"Chariots Of Fire" Is Released
Chariots of Fire is a 1981 British film loosely based on historical events surrounding the British athletic team before and during the 1924 Summer Olympics in Paris.
The story follows Harold Abrahams, a Jew out to overcome prejudice, and Eric Liddell, a devout missionary running for the glory of God.
The film, which was written by Colin Welland and directed by Hugh Hudson, was nominated for seven Academy Awards and won four, including Best Picture.
The title is a reference to the line, "Bring me my chariot of fire," from the William Blake poem adapted into the hymn Jerusalem. The Blake poem was influenced by several Bible verses, most notably 2nd Kings 2:11 regarding Elijah being taken to heaven in a chariot of fire. The film's working title was "Running" until Welland saw the scene with the singing of the hymn and decided to change the title.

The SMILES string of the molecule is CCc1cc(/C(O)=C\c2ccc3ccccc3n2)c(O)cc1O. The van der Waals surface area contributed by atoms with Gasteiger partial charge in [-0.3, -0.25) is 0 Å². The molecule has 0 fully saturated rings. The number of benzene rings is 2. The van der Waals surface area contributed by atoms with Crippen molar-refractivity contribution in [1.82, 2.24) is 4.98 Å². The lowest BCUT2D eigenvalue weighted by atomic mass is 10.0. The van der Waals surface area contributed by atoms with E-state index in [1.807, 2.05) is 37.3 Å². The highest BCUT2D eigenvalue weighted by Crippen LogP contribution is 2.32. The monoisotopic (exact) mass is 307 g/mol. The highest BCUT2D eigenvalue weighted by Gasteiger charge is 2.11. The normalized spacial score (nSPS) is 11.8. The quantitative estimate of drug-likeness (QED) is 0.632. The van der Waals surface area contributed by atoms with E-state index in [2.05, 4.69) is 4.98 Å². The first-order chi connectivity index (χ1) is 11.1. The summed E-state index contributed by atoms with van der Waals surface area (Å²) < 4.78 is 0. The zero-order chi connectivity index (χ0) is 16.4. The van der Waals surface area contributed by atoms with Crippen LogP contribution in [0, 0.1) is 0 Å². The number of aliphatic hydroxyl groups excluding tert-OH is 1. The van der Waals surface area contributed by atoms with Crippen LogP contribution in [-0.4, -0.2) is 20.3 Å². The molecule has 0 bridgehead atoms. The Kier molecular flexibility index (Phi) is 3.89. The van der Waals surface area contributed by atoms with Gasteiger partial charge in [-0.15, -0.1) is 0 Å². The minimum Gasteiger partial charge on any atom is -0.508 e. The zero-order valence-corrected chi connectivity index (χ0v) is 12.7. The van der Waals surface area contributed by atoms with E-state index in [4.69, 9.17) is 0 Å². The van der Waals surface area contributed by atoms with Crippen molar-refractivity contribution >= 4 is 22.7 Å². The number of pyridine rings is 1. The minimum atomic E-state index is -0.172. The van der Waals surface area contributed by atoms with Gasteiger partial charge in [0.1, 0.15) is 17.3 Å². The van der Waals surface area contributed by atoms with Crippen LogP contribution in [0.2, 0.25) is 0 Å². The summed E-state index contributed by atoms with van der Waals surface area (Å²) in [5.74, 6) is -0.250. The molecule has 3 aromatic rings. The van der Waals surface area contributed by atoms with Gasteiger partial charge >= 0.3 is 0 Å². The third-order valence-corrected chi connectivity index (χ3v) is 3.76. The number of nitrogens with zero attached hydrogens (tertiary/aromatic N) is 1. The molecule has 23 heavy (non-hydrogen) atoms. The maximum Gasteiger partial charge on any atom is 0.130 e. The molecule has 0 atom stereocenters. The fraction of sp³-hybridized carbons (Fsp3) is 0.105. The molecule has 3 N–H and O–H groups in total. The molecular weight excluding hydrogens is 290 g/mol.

Based on a true story, Chariots of Fire is the internationally acclaimed Oscar-winning drama of two very different men who compete as runners in the 1924 Paris Olympics. Eric Liddell (Ian Charleson), a serious Christian Scotsman, believes that he has to succeed as a testament to his undying religious faith. Harold Abrahams (Ben Cross), is a Jewish Englishman who wants desperately to be accepted and prove to the world that Jews are not inferior. The film crosscuts between each man's life as he trains for the competition, fueled by these very different desires. As compelling as the racing scenes are, it's really the depth of the two main characters that touches the viewer, as they forcefully drive home the theme that victory attained through devotion, commitment, integrity, and sacrifice is the most admirable feat that one can achieve. (Ian Holm was nominated for an Oscar as Best Supporting Actor in his role as Abrahams' coach), and this powerful film ended up with four Academy Awards: Best Picture, Best Original Screenplay, Best Costume Design, and Best Original Score. ~ Don Kaye, All Movie Guide